main attraction for us in Xian consisted of the extraordinary
Terracotta Warriors. A mile and a quarter east of the Tomb of
Emperor Qin Shi Huang lies the Terracotta
and archeological digs. But first we stopped at
a factory that makes replicas of the warriors and horses. The
artisans create their replicas with the same method as the
artisans did 2,200 years ago. One replica in particular had a vaguely familiar
Many of us had seen a small part of this incredible army when
China shipped some of the soldiers over to the States. But we were
unprepared at the sight of 6,000 of them standing where they were
placed over 2,000 years ago. Most of the statues had been crushed
workers had to painstakingly piece them back together. We first
entered Vault One. The immensity of the excavation
overwhelmed us at first. Walking around to the far side, we saw areas with statues
in various stages
of being put back together.
In the third pit of the museum complex stood some imposing bronze horses and
. When we’d finished exploring the museum complex,
we boarded our bus and headed out for lunch. After lunch, we
stopped at a lacquer ware factory.
Lacquer Ware Factory and
To get to our next stop, we passed through the main gate
of the wall
surrounding the city of Xian. The most well-preserved and intact
of the Chinese ancient walls, it looms forty feet-tall and
stretches on for eight-and-a-half miles. During our free time,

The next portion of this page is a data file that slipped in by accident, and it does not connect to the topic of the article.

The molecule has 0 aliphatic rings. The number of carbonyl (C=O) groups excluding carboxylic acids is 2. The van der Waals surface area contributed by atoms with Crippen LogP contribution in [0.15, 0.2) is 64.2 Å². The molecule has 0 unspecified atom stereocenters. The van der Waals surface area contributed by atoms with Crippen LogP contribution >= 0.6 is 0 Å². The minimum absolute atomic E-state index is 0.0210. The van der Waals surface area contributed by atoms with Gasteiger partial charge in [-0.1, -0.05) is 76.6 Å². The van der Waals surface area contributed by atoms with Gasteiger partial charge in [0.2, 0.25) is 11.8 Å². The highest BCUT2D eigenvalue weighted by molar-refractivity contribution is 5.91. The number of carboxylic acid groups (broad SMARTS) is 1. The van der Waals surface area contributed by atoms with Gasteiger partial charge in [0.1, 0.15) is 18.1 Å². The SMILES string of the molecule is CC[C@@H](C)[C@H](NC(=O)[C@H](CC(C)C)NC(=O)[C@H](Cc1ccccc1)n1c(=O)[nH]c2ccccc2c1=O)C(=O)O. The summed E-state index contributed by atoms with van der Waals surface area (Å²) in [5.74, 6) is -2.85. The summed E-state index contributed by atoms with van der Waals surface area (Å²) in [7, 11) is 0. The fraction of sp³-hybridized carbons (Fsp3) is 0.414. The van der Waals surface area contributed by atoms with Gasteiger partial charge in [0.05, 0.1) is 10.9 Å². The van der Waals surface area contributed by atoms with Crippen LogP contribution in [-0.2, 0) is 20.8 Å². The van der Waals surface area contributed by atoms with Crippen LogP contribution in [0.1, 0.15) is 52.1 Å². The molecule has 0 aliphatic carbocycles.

some of us ventured to climb the wall and take a walk on it, but
found out that you had to pay to get up there. No matter because
we never did find the entrance to the stairs.
The detailed work of the lacquer ware impressed us quite a bit.
Lacquer screens, reproductions
of the warriors
, and other artifacts filled the adjacent
store. Many of our group bought smaller statues of warriors and
Tang Dynasty Show
Dinner took place in a large room filled with far too many
other tourists. The focus of the room was the stage,
where an actor demonstrated his ritual of making himself up for the show.
The dinner was very crowded with tourists and uncomfortable
seating with waiters banging into backs of chairs as they tried
to thread they way through to serve dishes to the tables. The
food tasted bland and forgettable.
The show, on the other hand, was an eye-pleasing display of
colorful costumes and dance. This memorable performance
ended the evening and ended our tour of Xian. The next morning,
after a breakfast buffet at the hotel, we boarded our bus and
headed for the airport and Beijing.